At the risk of Inceptioning a mini-article into this one, take Star Fox. Better yet, take Krystal, a character who Rare introduced with Star Fox Adventures as being the last survivor of her home planet, who is seeking answers and is drawing closer to the truth. Awesome! Here comes a chance for a story arc that would give this new character some much needed emotional development, as well as introduce a potential planetkiller into the series, both of which are perfectly welcome in this space-opera setting.
Well, nothing of the sort happened. It was as though they saw the potential awesomeness of that idea, and decided that awesome wasn’t what they were going for. The next two games didn’t even attempt to touch it. As a result, the potential this character had just languishes.
While this is probably something better touched on in a later article, I also can’t help but notice that the character used to have her own story arc in said game before it was decided she was better off as a damsel in distress. Of course, this is bad because it once again ‘normalizes’ the female as being weak and helpless, thereby promoting the male presence as the only one with agency and Come on guys, do I really need to keep quoting those YouTube feminism buzzwords to get across why they took a perfect decent character and made her un-decent by standing her for everything opposite of Samus?
Let Krystal’s fate be a representation of Nintendo’s gunshy, “err, maybe later” philosophy on advancing and progressing the experiences given in their star franchises. What did the next two Star Fox games touch on? Oh, alien invasions with as much personality as a kumquat. Maybe I’m being overly harsh, but they really had to try to take the wellspring of potential that series had, and say “Nah, we’re gonna go this way.” I could devote a whole article to the ways in which the Star Fox series is emblematic of how to squander potential (and what can be done to turn it around, because who likes constant negativity?), and I want to, but not until 2014.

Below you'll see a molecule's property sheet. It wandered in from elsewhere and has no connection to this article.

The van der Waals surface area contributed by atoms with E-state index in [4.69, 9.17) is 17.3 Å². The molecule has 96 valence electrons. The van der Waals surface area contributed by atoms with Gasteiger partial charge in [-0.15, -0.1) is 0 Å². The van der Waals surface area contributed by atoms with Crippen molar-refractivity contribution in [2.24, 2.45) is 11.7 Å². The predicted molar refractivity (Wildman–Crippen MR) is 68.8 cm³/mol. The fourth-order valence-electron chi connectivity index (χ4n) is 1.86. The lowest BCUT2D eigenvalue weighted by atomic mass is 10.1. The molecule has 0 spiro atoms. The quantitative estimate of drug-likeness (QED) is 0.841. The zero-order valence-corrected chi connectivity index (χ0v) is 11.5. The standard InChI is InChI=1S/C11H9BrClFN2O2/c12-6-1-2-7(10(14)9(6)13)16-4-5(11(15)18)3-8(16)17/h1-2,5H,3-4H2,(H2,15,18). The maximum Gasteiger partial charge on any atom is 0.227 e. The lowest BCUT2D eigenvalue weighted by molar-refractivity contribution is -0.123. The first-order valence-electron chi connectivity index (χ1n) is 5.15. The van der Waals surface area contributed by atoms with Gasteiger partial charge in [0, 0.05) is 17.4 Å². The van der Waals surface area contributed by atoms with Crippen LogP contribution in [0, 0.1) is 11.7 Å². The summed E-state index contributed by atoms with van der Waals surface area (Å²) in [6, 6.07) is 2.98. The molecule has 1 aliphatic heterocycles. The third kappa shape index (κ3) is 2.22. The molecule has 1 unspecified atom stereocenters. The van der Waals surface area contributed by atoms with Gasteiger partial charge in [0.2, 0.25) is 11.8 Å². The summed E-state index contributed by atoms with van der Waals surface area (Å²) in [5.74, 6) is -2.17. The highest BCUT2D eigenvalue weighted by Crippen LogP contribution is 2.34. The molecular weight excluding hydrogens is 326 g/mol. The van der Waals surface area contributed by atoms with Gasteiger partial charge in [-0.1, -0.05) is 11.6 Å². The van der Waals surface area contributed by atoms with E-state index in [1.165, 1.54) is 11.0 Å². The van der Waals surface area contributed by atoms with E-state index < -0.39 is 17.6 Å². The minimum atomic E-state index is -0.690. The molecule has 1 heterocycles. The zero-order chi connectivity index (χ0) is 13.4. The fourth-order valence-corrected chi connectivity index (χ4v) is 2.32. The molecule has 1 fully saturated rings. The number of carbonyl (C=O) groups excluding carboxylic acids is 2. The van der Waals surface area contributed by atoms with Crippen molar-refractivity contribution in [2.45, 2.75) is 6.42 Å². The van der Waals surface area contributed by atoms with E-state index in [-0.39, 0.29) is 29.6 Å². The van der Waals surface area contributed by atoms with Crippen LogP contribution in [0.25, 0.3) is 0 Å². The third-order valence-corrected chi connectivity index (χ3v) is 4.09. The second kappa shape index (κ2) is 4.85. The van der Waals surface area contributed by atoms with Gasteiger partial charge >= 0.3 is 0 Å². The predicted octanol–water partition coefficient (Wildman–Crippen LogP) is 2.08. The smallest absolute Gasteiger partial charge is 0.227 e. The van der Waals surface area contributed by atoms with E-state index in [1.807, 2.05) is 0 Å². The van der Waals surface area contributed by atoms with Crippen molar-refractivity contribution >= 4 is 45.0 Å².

The most recent canonical game in the series did have multiple endings that each strained in a different direction and promised change, but with that many multiple endings, we’re left with no concrete direction in which to take the series, as though the game was too tentative to commit to a singular vision for the series’ future. It seems developers have noticed: that was seven years ago. That’s long enough for Link to have done his Rip Van Winkle thing in the Temple of Time already.
Speaking of which, how about Zelda, where it becomes exceedingly easy to “see the seams”? The story and aesthetic tropes are heavily repeated across almost every Zelda game, and it feels like the timeline in Hyrule Historia was written to fit the games rather than the other way around. There’s always a princess, always a green-clad hero, always a villain who kidnaps the princess (with very rare exceptions, I say, weaving myself an out as I have not played every single Zelda game). I’m starting to sound like Bioshock Infinite here (“There’s always a lighthouse…”), and that game’s major twist is a deconstruction of the concept of “the sequel”.
And Mario. Oh my, Mario.
I’ve become increasingly disenfranchised with the “mandatory” damsel-in-distress plotline in the Mario games for a number of reasons. From a social theorist perspective, if the “black guy always dies first in horror movies” trope is racist, then how is this particular trope not sexist when applied so unilaterally like this?